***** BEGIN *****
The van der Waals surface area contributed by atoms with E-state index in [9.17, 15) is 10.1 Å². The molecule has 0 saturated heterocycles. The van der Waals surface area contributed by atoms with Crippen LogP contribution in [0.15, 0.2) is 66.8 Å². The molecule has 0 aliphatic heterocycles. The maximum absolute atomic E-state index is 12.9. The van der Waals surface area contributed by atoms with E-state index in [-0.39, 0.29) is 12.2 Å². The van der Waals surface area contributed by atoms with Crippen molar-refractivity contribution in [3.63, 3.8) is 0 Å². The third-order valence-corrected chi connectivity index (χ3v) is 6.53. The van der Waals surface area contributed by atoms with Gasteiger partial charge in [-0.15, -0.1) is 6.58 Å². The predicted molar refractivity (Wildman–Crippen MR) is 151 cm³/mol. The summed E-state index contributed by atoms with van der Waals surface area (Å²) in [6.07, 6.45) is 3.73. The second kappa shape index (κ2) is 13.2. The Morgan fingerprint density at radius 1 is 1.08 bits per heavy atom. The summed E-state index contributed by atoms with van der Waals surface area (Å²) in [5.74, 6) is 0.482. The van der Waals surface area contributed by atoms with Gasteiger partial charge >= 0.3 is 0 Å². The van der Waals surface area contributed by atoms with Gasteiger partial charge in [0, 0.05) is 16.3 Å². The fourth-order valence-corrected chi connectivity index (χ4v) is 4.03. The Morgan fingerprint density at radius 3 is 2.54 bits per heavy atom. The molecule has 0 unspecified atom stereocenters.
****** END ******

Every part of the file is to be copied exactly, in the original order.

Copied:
The van der Waals surface area contributed by atoms with E-state index in [9.17, 15) is 10.1 Å². The molecule has 0 saturated heterocycles. The van der Waals surface area contributed by atoms with Crippen LogP contribution in [0.15, 0.2) is 66.8 Å². The molecule has 0 aliphatic heterocycles. The maximum absolute atomic E-state index is 12.9. The van der Waals surface area contributed by atoms with E-state index in [-0.39, 0.29) is 12.2 Å². The van der Waals surface area contributed by atoms with Crippen molar-refractivity contribution in [3.63, 3.8) is 0 Å². The third-order valence-corrected chi connectivity index (χ3v) is 6.53. The van der Waals surface area contributed by atoms with Gasteiger partial charge in [-0.15, -0.1) is 6.58 Å². The predicted molar refractivity (Wildman–Crippen MR) is 151 cm³/mol. The summed E-state index contributed by atoms with van der Waals surface area (Å²) in [6.07, 6.45) is 3.73. The second kappa shape index (κ2) is 13.2. The Morgan fingerprint density at radius 1 is 1.08 bits per heavy atom. The summed E-state index contributed by atoms with van der Waals surface area (Å²) in [5.74, 6) is 0.482. The van der Waals surface area contributed by atoms with Gasteiger partial charge >= 0.3 is 0 Å². The van der Waals surface area contributed by atoms with Gasteiger partial charge in [0, 0.05) is 16.3 Å². The fourth-order valence-corrected chi connectivity index (χ4v) is 4.03. The Morgan fingerprint density at radius 3 is 2.54 bits per heavy atom. The molecule has 0 unspecified atom stereocenters.